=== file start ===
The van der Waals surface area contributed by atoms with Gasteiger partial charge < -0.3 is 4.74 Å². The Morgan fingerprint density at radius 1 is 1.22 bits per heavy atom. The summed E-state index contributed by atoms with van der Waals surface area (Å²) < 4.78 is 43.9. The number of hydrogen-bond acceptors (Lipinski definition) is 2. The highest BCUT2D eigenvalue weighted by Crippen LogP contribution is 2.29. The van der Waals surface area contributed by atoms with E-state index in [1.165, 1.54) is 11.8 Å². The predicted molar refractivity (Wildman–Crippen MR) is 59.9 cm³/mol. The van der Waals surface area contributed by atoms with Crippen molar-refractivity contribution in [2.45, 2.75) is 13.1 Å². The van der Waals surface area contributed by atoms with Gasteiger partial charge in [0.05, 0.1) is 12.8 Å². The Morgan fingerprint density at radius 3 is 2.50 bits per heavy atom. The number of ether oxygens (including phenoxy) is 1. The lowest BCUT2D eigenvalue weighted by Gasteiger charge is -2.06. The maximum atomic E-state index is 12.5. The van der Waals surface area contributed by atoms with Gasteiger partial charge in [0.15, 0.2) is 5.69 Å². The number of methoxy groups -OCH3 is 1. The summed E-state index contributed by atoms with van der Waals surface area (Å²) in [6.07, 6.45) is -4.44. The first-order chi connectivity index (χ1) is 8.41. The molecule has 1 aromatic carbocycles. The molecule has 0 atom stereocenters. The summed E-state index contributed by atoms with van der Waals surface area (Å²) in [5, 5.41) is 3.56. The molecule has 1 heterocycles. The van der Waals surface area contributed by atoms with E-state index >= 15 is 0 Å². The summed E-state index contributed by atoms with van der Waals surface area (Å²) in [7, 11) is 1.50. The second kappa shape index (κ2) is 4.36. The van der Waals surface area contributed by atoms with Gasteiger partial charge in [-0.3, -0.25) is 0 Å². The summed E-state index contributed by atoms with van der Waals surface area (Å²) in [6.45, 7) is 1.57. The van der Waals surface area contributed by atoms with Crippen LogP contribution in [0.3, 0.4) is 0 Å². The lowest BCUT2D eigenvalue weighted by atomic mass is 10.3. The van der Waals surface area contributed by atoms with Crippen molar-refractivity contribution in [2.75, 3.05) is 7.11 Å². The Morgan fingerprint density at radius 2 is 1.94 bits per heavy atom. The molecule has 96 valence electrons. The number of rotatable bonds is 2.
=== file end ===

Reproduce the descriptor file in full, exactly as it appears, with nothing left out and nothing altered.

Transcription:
The van der Waals surface area contributed by atoms with Gasteiger partial charge < -0.3 is 4.74 Å². The Morgan fingerprint density at radius 1 is 1.22 bits per heavy atom. The summed E-state index contributed by atoms with van der Waals surface area (Å²) < 4.78 is 43.9. The number of hydrogen-bond acceptors (Lipinski definition) is 2. The highest BCUT2D eigenvalue weighted by Crippen LogP contribution is 2.29. The van der Waals surface area contributed by atoms with E-state index in [1.165, 1.54) is 11.8 Å². The predicted molar refractivity (Wildman–Crippen MR) is 59.9 cm³/mol. The van der Waals surface area contributed by atoms with Crippen molar-refractivity contribution in [2.45, 2.75) is 13.1 Å². The van der Waals surface area contributed by atoms with Gasteiger partial charge in [0.05, 0.1) is 12.8 Å². The Morgan fingerprint density at radius 3 is 2.50 bits per heavy atom. The number of ether oxygens (including phenoxy) is 1. The lowest BCUT2D eigenvalue weighted by Gasteiger charge is -2.06. The maximum atomic E-state index is 12.5. The van der Waals surface area contributed by atoms with Gasteiger partial charge in [0.15, 0.2) is 5.69 Å². The number of methoxy groups -OCH3 is 1. The summed E-state index contributed by atoms with van der Waals surface area (Å²) in [6.07, 6.45) is -4.44. The first-order chi connectivity index (χ1) is 8.41. The molecule has 1 aromatic carbocycles. The molecule has 0 atom stereocenters. The summed E-state index contributed by atoms with van der Waals surface area (Å²) in [5, 5.41) is 3.56. The molecule has 1 heterocycles. The van der Waals surface area contributed by atoms with E-state index >= 15 is 0 Å². The summed E-state index contributed by atoms with van der Waals surface area (Å²) in [7, 11) is 1.50. The second kappa shape index (κ2) is 4.36. The van der Waals surface area contributed by atoms with Gasteiger partial charge in [-0.3, -0.25) is 0 Å². The summed E-state index contributed by atoms with van der Waals surface area (Å²) in [6.45, 7) is 1.57. The van der Waals surface area contributed by atoms with Crippen LogP contribution in [0.3, 0.4) is 0 Å². The lowest BCUT2D eigenvalue weighted by atomic mass is 10.3. The van der Waals surface area contributed by atoms with Crippen molar-refractivity contribution in [2.75, 3.05) is 7.11 Å². The Morgan fingerprint density at radius 2 is 1.94 bits per heavy atom. The molecule has 96 valence electrons. The number of rotatable bonds is 2.